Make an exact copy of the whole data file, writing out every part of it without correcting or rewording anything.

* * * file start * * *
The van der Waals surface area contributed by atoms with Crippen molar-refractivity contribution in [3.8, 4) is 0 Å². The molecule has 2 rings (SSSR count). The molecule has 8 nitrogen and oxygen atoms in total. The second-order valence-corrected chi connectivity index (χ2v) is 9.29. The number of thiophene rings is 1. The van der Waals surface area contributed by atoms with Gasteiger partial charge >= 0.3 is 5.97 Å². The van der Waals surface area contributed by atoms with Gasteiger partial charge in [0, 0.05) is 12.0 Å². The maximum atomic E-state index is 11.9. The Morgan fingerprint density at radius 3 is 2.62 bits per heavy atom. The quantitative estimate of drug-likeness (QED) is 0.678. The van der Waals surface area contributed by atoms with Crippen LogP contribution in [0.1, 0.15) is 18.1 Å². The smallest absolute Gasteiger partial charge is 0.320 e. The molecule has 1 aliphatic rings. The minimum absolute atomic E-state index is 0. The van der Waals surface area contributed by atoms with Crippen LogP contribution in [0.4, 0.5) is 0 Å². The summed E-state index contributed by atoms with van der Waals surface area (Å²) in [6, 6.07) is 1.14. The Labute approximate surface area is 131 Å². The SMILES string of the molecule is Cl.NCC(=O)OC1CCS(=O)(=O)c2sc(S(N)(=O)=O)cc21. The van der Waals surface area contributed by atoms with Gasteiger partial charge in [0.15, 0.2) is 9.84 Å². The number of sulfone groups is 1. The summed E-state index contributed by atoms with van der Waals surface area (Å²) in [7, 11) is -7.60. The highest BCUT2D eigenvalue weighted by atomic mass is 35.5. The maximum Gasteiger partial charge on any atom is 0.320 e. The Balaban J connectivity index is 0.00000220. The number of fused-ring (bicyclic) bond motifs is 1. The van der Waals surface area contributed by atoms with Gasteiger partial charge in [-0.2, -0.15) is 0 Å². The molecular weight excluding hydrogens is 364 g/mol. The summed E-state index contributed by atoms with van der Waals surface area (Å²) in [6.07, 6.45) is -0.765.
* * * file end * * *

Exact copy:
The van der Waals surface area contributed by atoms with Crippen molar-refractivity contribution in [3.8, 4) is 0 Å². The molecule has 2 rings (SSSR count). The molecule has 8 nitrogen and oxygen atoms in total. The second-order valence-corrected chi connectivity index (χ2v) is 9.29. The number of thiophene rings is 1. The van der Waals surface area contributed by atoms with Gasteiger partial charge >= 0.3 is 5.97 Å². The van der Waals surface area contributed by atoms with Gasteiger partial charge in [0, 0.05) is 12.0 Å². The maximum atomic E-state index is 11.9. The Morgan fingerprint density at radius 3 is 2.62 bits per heavy atom. The quantitative estimate of drug-likeness (QED) is 0.678. The van der Waals surface area contributed by atoms with Crippen LogP contribution in [0.1, 0.15) is 18.1 Å². The smallest absolute Gasteiger partial charge is 0.320 e. The molecule has 1 aliphatic rings. The minimum absolute atomic E-state index is 0. The van der Waals surface area contributed by atoms with Crippen LogP contribution in [0.4, 0.5) is 0 Å². The summed E-state index contributed by atoms with van der Waals surface area (Å²) in [6, 6.07) is 1.14. The Labute approximate surface area is 131 Å². The SMILES string of the molecule is Cl.NCC(=O)OC1CCS(=O)(=O)c2sc(S(N)(=O)=O)cc21. The van der Waals surface area contributed by atoms with Gasteiger partial charge in [0.15, 0.2) is 9.84 Å². The number of sulfone groups is 1. The summed E-state index contributed by atoms with van der Waals surface area (Å²) in [7, 11) is -7.60. The highest BCUT2D eigenvalue weighted by atomic mass is 35.5. The maximum Gasteiger partial charge on any atom is 0.320 e. The Balaban J connectivity index is 0.00000220. The number of fused-ring (bicyclic) bond motifs is 1. The van der Waals surface area contributed by atoms with Gasteiger partial charge in [-0.2, -0.15) is 0 Å². The molecular weight excluding hydrogens is 364 g/mol. The summed E-state index contributed by atoms with van der Waals surface area (Å²) in [6.07, 6.45) is -0.765.